View Article: PubMed Central - HTML - PubMed

Affiliation: Department of Ultrasound Diagnostics, Tangdu Hospital, Fourth Military Medical University, Xi'an 710038, China. yuanlj@fmmu.edu.cn.

ABSTRACT

Background: Animal studies have shown that shear deformation of myocardial sheets in transmural planes of left ventricular (LV) wall is an important mechanism for systolic wall thickening, and normal and shear strains of the LV free wall differ from those of the interventricular septum (IVS). We sought to test whether these also hold for human hearts.

Methods: Thirty healthy volunteers (male 23 and female 7, aged 34 ± 6 years) from Outpatient Department of the University of Tokyo Hospital were included. Echocardiographic images were obtained in the left decubitus position using a commercially available system (Aloka SSD-6500, Japan) equipped with a 3.5-MHz transducer. The ECG was recorded simultaneously. The peak systolic radial normal strain (length change), shear strain (angle change) and time to peak systolic radial normal strain were obtained non-invasively by two-dimensional speckle tracking echocardiography.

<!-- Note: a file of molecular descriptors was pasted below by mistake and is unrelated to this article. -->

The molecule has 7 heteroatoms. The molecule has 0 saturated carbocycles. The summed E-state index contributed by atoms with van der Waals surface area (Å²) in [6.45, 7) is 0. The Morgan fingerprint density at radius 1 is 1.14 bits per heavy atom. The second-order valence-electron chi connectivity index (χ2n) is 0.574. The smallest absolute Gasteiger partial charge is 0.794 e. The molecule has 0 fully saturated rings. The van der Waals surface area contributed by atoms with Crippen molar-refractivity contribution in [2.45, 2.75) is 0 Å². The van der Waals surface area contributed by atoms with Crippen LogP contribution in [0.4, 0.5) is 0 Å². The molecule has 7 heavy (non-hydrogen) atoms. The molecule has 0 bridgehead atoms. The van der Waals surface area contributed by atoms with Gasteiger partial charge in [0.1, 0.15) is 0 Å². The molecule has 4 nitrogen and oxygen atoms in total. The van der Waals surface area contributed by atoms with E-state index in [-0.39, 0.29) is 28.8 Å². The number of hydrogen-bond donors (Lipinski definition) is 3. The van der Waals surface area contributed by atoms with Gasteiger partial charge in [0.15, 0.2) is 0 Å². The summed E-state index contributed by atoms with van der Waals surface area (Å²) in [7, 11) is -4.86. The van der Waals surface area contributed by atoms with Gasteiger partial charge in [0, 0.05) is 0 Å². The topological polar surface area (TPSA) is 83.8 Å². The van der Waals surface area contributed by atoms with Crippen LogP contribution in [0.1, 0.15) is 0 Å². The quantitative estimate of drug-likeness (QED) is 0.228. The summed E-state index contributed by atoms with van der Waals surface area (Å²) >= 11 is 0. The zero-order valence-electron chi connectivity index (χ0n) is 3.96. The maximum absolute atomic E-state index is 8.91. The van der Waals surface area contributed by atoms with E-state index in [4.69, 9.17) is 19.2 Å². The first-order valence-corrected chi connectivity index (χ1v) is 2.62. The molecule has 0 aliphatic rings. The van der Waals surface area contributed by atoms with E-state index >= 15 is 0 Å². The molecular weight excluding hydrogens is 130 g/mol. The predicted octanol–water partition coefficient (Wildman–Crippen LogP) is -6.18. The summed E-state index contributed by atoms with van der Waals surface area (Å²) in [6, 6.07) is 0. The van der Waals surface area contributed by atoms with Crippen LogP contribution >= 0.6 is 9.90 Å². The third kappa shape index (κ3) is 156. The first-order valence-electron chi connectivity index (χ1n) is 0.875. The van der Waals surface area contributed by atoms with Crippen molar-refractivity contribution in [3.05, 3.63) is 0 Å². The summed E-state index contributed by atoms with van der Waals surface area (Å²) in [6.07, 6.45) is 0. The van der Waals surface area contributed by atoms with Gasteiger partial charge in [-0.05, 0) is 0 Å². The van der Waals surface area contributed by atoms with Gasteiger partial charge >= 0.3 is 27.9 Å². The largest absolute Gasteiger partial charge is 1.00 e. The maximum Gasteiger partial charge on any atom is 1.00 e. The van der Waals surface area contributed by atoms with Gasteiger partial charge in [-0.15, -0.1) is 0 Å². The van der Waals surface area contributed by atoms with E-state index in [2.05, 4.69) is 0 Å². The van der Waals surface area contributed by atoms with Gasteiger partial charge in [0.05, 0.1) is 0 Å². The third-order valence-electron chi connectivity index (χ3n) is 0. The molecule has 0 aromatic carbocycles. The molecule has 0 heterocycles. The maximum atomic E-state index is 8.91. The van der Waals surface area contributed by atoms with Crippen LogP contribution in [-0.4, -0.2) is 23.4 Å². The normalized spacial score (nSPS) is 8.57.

Results: The peak systolic radial normal strain in both IVS and LV posterior wall (LVPW) showed a trend to increase progressively from the apical level to the basal level, especially at short axis views, and the peak systolic radial normal strain of LVPW was significantly greater than that of IVS at all three levels. The time to peak systolic radial normal strain was the shortest at the basal IVS, and increased progressively from the base to the apical IVS. It gradually increased from the apical to the basal LVPW in sequence, especially at short axis views. The peak of radial normal strain of LVPW occurred much later than the peak of IVS at all three levels. For IVS, the shear deformation was clockwise at basal level, and counterclockwise at mid and apical levels in LV long-axis view. For LVPW, the shear deformations were all counterclockwise in LV long-axis view and increased slightly from base to the apex. LVPW showed larger shear strains than IVS at all three levels. Bland-Altman analysis shows very good agreement between measurements taken by the same observer and by two independent observers.

Conclusion: "Myocardial sheets" theory also holds true for intact human LV. Moreover, dyssynchrony exists even in healthy human subjects, which should be considered when evaluating the diseased hearts.

Show MeSH
Related in: MedlinePlus